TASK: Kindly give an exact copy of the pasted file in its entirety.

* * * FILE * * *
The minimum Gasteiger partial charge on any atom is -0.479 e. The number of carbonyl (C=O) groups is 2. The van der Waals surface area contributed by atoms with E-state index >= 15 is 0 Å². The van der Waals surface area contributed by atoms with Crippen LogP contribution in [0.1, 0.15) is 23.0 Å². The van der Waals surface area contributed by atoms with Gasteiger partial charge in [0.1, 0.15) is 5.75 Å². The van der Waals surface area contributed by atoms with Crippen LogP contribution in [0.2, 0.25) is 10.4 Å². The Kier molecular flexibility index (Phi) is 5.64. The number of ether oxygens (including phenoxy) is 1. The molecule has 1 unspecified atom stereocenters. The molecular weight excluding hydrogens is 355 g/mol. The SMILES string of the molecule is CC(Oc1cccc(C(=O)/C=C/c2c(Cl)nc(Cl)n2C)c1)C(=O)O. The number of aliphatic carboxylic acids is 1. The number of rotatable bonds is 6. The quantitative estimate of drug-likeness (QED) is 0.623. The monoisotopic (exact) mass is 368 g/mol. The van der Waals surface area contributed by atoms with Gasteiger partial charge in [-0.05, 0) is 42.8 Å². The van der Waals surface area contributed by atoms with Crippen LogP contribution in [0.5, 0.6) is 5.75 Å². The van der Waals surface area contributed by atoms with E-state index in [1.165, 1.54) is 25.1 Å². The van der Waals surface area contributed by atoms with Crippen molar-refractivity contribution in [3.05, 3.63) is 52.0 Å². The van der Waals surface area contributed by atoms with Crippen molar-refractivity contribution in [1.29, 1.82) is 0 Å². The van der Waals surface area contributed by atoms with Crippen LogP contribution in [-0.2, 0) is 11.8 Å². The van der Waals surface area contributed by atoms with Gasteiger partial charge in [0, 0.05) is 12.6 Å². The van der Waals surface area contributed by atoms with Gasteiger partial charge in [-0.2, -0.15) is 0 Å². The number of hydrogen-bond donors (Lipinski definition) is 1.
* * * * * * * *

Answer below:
The minimum Gasteiger partial charge on any atom is -0.479 e. The number of carbonyl (C=O) groups is 2. The van der Waals surface area contributed by atoms with E-state index >= 15 is 0 Å². The van der Waals surface area contributed by atoms with Crippen LogP contribution in [0.1, 0.15) is 23.0 Å². The van der Waals surface area contributed by atoms with Gasteiger partial charge in [0.1, 0.15) is 5.75 Å². The van der Waals surface area contributed by atoms with Crippen LogP contribution in [0.2, 0.25) is 10.4 Å². The Kier molecular flexibility index (Phi) is 5.64. The number of ether oxygens (including phenoxy) is 1. The molecule has 1 unspecified atom stereocenters. The molecular weight excluding hydrogens is 355 g/mol. The SMILES string of the molecule is CC(Oc1cccc(C(=O)/C=C/c2c(Cl)nc(Cl)n2C)c1)C(=O)O. The number of aliphatic carboxylic acids is 1. The number of rotatable bonds is 6. The quantitative estimate of drug-likeness (QED) is 0.623. The monoisotopic (exact) mass is 368 g/mol. The van der Waals surface area contributed by atoms with Gasteiger partial charge in [-0.05, 0) is 42.8 Å². The van der Waals surface area contributed by atoms with Crippen LogP contribution in [0.5, 0.6) is 5.75 Å². The van der Waals surface area contributed by atoms with E-state index in [1.165, 1.54) is 25.1 Å². The van der Waals surface area contributed by atoms with Crippen molar-refractivity contribution in [3.05, 3.63) is 52.0 Å². The van der Waals surface area contributed by atoms with Crippen molar-refractivity contribution in [1.29, 1.82) is 0 Å². The van der Waals surface area contributed by atoms with Crippen LogP contribution in [-0.2, 0) is 11.8 Å². The van der Waals surface area contributed by atoms with Gasteiger partial charge in [0, 0.05) is 12.6 Å². The van der Waals surface area contributed by atoms with Gasteiger partial charge in [-0.2, -0.15) is 0 Å². The number of hydrogen-bond donors (Lipinski definition) is 1.